In October 2013, along with my colleagues Jayashree and Johnson, I attended the Asian Federation on Intellectual Disabilities (AFID) conference held in Delhi, Northern India. This was the second time that I had attended an AFID conference, having previously presented a paper at this event when it was held in Singapore. Whilst many conferences follow a set pattern of researchers presenting papers to other researchers, the AFID conference is quite unique in that it provides a platform for people with learning disabilities and other special educational needs, who are encouraged and supported to present their own ideas and issues to the gathered audience. This blend of academic papers and personal life experience stories makes for a stimulating few days in which researchers, parents, administrators and people with learning disabilities share a platform, participate together in social activities and learn from each other.
These conferences are attended by delegates from many Asian countries. Individuals from Japan share their ideas with others from Sri Lanka and Korea, whilst those from India discuss current developments with others from Malaysia and Afghanistan. Issues of inclusion are debated and there is an atmosphere of shared respect and willingness to learn. The conference takes place every two years and unfortunately I am not able to attend this year’s gathering in Sri Lanka.
It was whilst looking through the published proceedings from the Delhi conference in an effort to find some information for one of my Indian students, that I came across a report given at this meeting by Sachidanand Shrivastava from the National Association on Intellectual Disabilities (NAID) in Nepal, an organisation founded in 1981 to support people with learning disabilities and their families. Mr Shrivastava spoke with great passion and pride about the achievements of this organisation across a country which faces many geographical, demographic and social challenges. He described the commitment of individuals who were attempting to develop facilities and provide resources and training in 23 districts of the country. Many of these are remote and require innovative approaches to the provision of support and great dedication on the part of those professionals and volunteers prepared to work there. There are certainly many children in Nepal who are being afforded an opportunity to receive an education as a result of the interventions of the National Association on Intellectual Disabilities.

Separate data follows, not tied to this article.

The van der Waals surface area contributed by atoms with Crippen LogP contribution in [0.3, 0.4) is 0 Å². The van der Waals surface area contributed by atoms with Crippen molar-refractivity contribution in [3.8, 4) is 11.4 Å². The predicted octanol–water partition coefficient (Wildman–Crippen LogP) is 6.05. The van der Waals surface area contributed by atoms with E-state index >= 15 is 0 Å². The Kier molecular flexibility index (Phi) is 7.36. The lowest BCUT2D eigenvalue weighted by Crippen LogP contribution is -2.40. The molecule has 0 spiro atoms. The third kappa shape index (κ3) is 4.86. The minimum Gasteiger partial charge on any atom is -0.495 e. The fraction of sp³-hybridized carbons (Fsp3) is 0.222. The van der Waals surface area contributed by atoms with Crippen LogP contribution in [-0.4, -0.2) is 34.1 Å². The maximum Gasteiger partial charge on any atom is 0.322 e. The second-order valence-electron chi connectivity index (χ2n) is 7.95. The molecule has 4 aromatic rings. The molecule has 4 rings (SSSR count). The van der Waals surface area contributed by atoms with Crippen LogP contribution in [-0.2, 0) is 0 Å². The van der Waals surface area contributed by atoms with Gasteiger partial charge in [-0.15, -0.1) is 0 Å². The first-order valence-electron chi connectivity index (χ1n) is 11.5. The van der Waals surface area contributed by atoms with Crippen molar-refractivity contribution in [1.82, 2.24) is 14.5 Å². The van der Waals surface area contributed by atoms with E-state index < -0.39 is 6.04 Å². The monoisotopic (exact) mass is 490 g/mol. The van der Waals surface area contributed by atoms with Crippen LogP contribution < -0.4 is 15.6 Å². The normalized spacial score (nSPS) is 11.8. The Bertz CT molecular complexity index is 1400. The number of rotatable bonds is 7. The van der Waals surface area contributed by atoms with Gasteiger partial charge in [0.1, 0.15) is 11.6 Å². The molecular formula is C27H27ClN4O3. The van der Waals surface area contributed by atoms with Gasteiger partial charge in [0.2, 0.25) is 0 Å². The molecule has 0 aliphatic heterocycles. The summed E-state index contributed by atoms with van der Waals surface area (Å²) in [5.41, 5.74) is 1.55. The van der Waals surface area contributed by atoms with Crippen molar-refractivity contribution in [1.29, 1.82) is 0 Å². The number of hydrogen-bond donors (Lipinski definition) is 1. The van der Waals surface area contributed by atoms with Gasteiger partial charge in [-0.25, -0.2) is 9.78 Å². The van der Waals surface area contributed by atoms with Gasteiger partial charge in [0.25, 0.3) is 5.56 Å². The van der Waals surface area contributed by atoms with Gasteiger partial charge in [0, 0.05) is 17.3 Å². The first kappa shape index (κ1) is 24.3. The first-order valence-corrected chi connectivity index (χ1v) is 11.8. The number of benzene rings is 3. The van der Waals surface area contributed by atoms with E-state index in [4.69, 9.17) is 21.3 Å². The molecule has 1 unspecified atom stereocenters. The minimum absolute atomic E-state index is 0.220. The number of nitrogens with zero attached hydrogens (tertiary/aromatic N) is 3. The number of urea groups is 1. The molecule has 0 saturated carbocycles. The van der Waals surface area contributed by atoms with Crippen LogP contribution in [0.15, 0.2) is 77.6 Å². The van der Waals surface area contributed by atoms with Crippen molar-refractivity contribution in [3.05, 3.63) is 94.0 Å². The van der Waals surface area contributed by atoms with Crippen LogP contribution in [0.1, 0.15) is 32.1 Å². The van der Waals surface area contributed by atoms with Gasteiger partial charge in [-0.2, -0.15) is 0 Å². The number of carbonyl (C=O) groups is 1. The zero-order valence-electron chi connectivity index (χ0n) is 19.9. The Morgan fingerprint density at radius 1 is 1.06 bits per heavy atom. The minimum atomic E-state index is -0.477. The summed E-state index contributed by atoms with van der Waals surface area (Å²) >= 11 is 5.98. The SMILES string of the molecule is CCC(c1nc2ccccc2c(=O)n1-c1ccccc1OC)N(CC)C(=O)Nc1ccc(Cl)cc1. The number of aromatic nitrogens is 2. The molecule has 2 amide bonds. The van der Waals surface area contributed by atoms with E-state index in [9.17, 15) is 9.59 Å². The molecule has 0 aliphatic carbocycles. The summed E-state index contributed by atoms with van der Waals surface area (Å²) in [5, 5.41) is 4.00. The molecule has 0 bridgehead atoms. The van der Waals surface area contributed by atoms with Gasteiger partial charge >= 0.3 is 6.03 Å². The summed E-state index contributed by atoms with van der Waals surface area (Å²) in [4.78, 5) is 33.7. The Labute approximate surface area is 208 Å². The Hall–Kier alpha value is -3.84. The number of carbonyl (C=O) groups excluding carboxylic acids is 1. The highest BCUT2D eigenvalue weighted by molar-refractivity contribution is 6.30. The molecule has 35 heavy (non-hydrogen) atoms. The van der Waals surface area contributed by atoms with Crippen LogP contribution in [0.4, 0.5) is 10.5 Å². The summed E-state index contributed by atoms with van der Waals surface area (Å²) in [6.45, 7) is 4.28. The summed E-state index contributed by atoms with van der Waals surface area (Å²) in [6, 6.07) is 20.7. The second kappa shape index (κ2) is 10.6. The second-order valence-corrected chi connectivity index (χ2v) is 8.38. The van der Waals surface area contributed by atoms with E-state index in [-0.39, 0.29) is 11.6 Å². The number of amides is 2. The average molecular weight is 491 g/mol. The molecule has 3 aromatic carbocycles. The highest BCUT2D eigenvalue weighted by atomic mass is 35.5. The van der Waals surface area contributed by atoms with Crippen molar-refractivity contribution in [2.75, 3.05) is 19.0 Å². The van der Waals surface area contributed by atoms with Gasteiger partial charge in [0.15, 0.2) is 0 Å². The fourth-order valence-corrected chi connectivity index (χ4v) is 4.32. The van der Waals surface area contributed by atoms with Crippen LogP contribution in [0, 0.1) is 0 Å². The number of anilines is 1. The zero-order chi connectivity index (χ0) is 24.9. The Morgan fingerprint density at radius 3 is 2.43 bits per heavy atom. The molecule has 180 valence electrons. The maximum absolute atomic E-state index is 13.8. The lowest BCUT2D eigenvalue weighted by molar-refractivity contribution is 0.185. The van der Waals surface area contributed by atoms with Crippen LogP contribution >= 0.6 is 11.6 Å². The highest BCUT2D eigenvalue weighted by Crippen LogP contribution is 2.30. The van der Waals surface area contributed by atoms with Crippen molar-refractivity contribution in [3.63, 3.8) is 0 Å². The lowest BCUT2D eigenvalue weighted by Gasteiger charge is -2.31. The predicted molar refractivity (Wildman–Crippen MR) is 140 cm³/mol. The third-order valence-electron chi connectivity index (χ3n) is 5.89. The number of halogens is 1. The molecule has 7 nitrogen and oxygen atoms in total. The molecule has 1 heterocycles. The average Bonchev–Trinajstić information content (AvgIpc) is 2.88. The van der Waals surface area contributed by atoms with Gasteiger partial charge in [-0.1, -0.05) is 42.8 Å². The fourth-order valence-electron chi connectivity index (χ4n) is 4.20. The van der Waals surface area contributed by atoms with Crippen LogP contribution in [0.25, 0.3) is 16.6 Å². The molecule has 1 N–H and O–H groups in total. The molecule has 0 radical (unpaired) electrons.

I remember at the time of hearing Sachidanand Shrivastava being impressed by the enthusiasm with which he presented his report, and wondering at the often difficult circumstances in which he and his colleagues were working. Having stumbled again upon this report whilst looking for something quite different in the AFID conference proceedings, I found myself thinking about this dedicated professional and his colleagues, and wondering what their circumstances must be now.
The devastating earthquakes that have destroyed so many lives and so much of the infrastructure in Nepal over the past month, has brought the country sharply into focus. This remote region, a favoured destination for mountaineers and wealthy tourists has suffered the most horrendous trauma, leaving its population in fear and despair. As with any such natural disaster, those who have suffered the greatest losses are the most vulnerable within the country. Television images of destroyed towns and villages, with people living in tents and queuing for basic necessities such as food and water, provide a graphic reminder of the destructive power of nature and its impact upon the lives of the victims of this terrible event.
Inevitably I found myself wondering about the fate of Sachidanand Shrivastava and his colleagues. Whatever their situation it is probable that much of the effort that they have made over so many years, to provide facilities and improve the lives of people with disabilities, will have been destroyed. It will obviously take many years to restore Nepal to the situation that existed prior to the earthquakes that so cruelly struck this region. I suspect that it will be a long time before the good work of the National Association on Intellectual Disabilities is once again supporting vulnerable individuals and their families. However, having met Sachidanand Shrivastava I am convinced that even as I write this blog, he will be formulating a plan to continue the work to which he has been so committed over many years. At present it must seem that normality will never be restored, but we must have faith in the fortitude of individuals who will rebuild Nepalese society over the coming years.
I do hope that Sachidanand Shrivastava and his colleagues are safe, and that I will have an opportunity to hear more about the work of the National Association on Intellectual Disabilities in Nepal in the future.